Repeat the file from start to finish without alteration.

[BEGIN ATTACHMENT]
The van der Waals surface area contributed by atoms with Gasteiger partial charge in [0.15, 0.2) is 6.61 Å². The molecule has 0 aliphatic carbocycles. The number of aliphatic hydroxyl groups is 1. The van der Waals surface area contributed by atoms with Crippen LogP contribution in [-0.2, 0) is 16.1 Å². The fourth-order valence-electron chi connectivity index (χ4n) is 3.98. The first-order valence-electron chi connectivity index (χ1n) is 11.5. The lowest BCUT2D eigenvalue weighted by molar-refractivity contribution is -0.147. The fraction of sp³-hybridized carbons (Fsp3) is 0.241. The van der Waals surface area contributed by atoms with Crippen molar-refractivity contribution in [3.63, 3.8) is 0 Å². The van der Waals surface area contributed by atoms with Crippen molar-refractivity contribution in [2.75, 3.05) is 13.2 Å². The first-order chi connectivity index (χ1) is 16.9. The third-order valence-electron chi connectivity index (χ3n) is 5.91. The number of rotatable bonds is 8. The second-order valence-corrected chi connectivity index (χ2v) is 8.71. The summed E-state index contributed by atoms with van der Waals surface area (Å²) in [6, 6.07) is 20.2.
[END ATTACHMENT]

The van der Waals surface area contributed by atoms with Gasteiger partial charge in [0.15, 0.2) is 6.61 Å². The molecule has 0 aliphatic carbocycles. The number of aliphatic hydroxyl groups is 1. The van der Waals surface area contributed by atoms with Crippen LogP contribution in [-0.2, 0) is 16.1 Å². The fourth-order valence-electron chi connectivity index (χ4n) is 3.98. The first-order valence-electron chi connectivity index (χ1n) is 11.5. The lowest BCUT2D eigenvalue weighted by molar-refractivity contribution is -0.147. The fraction of sp³-hybridized carbons (Fsp3) is 0.241. The van der Waals surface area contributed by atoms with Crippen molar-refractivity contribution in [3.63, 3.8) is 0 Å². The van der Waals surface area contributed by atoms with Crippen molar-refractivity contribution in [2.75, 3.05) is 13.2 Å². The first-order chi connectivity index (χ1) is 16.9. The third-order valence-electron chi connectivity index (χ3n) is 5.91. The number of rotatable bonds is 8. The second-order valence-corrected chi connectivity index (χ2v) is 8.71. The summed E-state index contributed by atoms with van der Waals surface area (Å²) in [6, 6.07) is 20.2.